Doyle Security has felt its greatest business decrease in new construction for residential homes. “We are expecting that to continue for 2008,” Stone reports.

Jennings expects 2008’s residential sales to be “not as robust as it’s been in the past, but just because of sales of homes, attrition has also slowed down.”

Residential intrusion systems and new construction also are declining for F.E. Moran, and Bean sees that as continuing during 2008.

“The builder market has slowed down a bit, and those dealers who were completely on that as a single source have felt it more than others,” concedes Mitch Clarke, vice president of marketing and market development for Monitronics International Inc., Dallas.

But Clarke sees other segments of the intrusion market as being better off. “2007 was a better-than-average year,” he reveals. “We saw a good number of accounts come on. We had a much better summer than we did a year ago — we’re predicting 2008 to be bigger.”

Progressive Technology Security Systems Inc., Escondido, Calif., has not felt a slow-up in the housing industry yet but is anticipating it, although Joshua Ladick, manager of administration, says housing prices in the San Diego area have been fairly stable and have experienced only a small downturn so far.

Judy Jones, vice president of marketing for NAPCO Security Group, Amityville, N.Y., concedes the manufacturer has felt the residential construction slowdown.

“Continued weakness in new U.S. home construction has somewhat impacted the residential intrusion alarm segment of our intrusion system business,” she reports. “However, commercial sector sales, across which all three divisions sell, have been strong and seeing growth.”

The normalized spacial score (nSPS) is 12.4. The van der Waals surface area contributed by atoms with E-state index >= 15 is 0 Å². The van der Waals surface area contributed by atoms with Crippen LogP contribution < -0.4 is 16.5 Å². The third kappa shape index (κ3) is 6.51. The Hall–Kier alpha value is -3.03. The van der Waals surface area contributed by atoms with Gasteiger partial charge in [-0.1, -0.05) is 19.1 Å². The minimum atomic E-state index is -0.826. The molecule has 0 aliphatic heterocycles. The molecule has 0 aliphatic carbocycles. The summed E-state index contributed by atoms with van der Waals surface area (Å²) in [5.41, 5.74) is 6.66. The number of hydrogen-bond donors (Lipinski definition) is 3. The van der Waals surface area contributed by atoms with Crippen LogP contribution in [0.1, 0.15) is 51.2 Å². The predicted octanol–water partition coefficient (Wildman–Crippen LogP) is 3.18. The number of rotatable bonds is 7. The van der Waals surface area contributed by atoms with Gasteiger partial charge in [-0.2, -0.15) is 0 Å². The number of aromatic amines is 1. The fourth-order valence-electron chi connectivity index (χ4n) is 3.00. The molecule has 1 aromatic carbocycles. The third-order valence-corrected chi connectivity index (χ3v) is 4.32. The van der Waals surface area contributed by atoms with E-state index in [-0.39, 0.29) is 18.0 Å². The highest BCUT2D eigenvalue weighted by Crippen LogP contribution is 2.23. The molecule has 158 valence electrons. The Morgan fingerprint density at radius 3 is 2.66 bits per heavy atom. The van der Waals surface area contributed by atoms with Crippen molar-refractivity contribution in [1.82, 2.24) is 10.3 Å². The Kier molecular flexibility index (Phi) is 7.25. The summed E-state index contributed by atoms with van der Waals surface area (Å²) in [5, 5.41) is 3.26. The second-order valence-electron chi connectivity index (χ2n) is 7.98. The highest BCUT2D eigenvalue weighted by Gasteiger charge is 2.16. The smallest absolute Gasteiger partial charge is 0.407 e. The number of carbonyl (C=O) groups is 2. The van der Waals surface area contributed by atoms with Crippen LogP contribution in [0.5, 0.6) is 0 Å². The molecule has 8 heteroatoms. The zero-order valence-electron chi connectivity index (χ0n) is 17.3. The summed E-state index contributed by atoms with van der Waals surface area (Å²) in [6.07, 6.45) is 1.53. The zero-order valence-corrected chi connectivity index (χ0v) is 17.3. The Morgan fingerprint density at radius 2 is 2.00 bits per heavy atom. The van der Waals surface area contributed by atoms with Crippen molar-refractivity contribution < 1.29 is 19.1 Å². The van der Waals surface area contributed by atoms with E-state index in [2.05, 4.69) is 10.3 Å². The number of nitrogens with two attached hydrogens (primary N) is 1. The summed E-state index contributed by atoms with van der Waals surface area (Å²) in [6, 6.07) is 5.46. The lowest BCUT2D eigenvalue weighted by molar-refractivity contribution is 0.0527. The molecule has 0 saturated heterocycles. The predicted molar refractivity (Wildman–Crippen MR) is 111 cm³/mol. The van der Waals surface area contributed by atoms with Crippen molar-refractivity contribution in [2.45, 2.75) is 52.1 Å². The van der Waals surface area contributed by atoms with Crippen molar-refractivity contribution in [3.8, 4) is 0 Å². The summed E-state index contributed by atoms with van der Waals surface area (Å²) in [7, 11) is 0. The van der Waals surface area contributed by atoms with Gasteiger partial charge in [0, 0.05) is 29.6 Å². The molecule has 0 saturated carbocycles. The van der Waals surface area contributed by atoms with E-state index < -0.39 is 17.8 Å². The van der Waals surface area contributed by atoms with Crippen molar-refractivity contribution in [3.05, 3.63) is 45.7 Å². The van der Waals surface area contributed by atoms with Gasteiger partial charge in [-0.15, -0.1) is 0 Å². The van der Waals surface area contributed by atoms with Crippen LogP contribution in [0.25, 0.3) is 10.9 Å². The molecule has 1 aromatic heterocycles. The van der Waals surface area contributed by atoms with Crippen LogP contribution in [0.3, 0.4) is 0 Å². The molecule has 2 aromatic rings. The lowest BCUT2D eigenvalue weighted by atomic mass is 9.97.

Ladick is not sure how the residential market will go if the economy sours. “No matter how much we tell them, if people put security in a category where it’s convenient to have it but it’s not up with food and paying your mortgage — the hard part is making people see it as a necessity rather than as a luxury,” Ladick concedes.

“In business that’s definitely different, because we can sit down and show them pragmatically how security can save them money and protect their assets and offer more stability, but in the residential market, that’s always difficult,” he admits.

William Buckwalter, lead installer for Progressive Technology Security Systems Inc., Escondido, Calif., works on a control panel for the security system of a small office.


Security dealers, distributors and manufacturers are united in their enthusiasm for new technologies and services to offset the sag in new home construction. Clarke sees new technological innovations driving the burglar alarm market.

“I think the biggest buzz now is in two areas — one is getting some remote access to the panel itself through the Web or a PDA device, where you can turn it on or off, or read information on your panel, so you know what’s happening in your house,” he notes.

“The other area we see growing more is more dealers are getting into some video monitoring,” Clarke declares. “As the cost of the hardware comes down, we’ll see more systems that will have video monitoring, and we’re looking into those types of solutions. We don’t currently support it, but definitely I see it on the horizon.”